The Advisory Board on Nitrogen Problems advises Wednesday to lower the speed on highways and provincial roads. In this way, less nitrogen is emitted and now closed construction projects can be resumed.

According to the committee, slower driving means less nitrogen emissions. Traffic that runs at 100 kilometers per hour emits 14 percent less nitrogen than traffic that runs at 130 kilometers per hour. In addition, lower speeds lead to better flow, which in turn also results in less nitrogen emissions.

The committee also recommends remediation of farms with "relatively high emissions or outdated housing systems" in the vicinity of vulnerable nature areas.

The college, which is chaired by former minister Johan Remkes, was set up after the Council of State put an end to a method that was used in the Netherlands for years to compensate for nitrogen emissions.


Why does nitrogen cause so many problems in the Netherlands?

Thousands of construction projects are stalled by the Council of State ruling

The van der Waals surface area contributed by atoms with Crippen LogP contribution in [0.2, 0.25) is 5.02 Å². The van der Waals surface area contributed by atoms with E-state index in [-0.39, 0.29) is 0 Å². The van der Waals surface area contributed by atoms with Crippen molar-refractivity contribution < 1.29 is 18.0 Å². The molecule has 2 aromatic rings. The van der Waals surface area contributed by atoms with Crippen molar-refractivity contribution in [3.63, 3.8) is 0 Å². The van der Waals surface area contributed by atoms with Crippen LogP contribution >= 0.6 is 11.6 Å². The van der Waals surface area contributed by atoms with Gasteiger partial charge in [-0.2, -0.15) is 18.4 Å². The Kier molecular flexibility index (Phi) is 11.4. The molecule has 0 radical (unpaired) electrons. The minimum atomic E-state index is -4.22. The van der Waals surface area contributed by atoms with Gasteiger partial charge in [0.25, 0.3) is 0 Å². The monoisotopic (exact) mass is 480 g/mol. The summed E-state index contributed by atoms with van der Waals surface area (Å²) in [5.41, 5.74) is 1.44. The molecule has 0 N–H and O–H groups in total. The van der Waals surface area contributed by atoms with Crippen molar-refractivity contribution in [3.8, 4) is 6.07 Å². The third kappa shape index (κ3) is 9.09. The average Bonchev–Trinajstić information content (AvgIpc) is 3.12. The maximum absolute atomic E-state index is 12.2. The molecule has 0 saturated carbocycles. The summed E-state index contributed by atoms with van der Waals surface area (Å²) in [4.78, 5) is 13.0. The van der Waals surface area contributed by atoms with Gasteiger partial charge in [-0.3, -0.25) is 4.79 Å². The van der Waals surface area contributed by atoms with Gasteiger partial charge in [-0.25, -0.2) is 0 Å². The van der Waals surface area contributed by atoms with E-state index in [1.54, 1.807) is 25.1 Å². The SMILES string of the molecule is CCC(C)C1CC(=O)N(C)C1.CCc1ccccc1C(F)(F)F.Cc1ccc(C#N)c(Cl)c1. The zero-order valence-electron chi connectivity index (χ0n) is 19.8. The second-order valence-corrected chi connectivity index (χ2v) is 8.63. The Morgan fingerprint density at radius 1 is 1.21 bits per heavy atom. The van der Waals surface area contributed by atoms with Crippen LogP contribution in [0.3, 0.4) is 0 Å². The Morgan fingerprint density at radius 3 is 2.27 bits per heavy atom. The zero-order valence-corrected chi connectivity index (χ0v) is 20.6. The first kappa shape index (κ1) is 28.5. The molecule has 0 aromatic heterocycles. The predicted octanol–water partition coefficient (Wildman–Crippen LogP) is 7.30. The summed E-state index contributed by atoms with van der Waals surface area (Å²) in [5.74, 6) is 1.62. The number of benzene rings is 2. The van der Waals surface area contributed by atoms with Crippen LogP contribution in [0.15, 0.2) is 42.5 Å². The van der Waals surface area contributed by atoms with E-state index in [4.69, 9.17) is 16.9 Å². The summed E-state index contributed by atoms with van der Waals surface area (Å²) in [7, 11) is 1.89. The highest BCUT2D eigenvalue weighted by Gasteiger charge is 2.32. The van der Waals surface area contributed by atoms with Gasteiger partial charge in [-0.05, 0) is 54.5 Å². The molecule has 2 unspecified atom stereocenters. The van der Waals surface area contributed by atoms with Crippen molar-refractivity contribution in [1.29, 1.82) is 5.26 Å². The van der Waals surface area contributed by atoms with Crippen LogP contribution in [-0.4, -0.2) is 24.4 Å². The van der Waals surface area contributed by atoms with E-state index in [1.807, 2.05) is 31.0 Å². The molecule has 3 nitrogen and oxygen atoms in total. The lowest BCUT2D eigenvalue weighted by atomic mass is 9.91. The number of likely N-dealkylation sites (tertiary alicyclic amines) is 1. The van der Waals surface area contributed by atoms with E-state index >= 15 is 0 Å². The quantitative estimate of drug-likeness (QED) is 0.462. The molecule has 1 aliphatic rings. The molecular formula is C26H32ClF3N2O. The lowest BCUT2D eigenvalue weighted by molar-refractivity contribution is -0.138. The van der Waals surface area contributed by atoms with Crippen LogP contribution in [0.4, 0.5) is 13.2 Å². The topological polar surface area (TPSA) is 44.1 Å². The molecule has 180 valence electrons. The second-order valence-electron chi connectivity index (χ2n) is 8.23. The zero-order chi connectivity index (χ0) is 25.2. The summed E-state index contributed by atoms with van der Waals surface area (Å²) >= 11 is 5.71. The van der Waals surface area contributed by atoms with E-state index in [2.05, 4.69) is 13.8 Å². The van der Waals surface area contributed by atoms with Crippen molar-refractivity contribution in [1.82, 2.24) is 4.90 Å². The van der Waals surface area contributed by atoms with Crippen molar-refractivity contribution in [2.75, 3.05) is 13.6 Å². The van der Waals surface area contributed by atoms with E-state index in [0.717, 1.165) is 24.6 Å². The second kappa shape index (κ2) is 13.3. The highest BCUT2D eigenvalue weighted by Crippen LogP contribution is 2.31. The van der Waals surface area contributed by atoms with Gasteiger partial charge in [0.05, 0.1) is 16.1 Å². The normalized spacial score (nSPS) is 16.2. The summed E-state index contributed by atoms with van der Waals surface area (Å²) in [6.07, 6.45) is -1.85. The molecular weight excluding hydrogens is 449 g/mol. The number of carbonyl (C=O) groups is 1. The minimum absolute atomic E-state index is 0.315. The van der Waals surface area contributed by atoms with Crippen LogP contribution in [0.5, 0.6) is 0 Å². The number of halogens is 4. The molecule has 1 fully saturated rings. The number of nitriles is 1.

Based on this method, the Nitrogen Approach Program (PAS), permits were granted for construction projects where nitrogen was released. These emissions had to be compensated at a later time, but the Council of State no longer allows that.

The ruling has implications for thousands of building projects throughout the country. Small projects, but also large projects such as the Dutch Grand Prix in Zandvoort, Lelystad Airport and the widening of the A27 motorway at Utrecht.

The recommendations of the advisory committee are for the short term. In the summer of 2020, the committee will issue a recommendation on how to deal with nitrogen emissions in the long term.

See also: The damage caused by nitrogen: 'Nature becomes a fast food restaurant'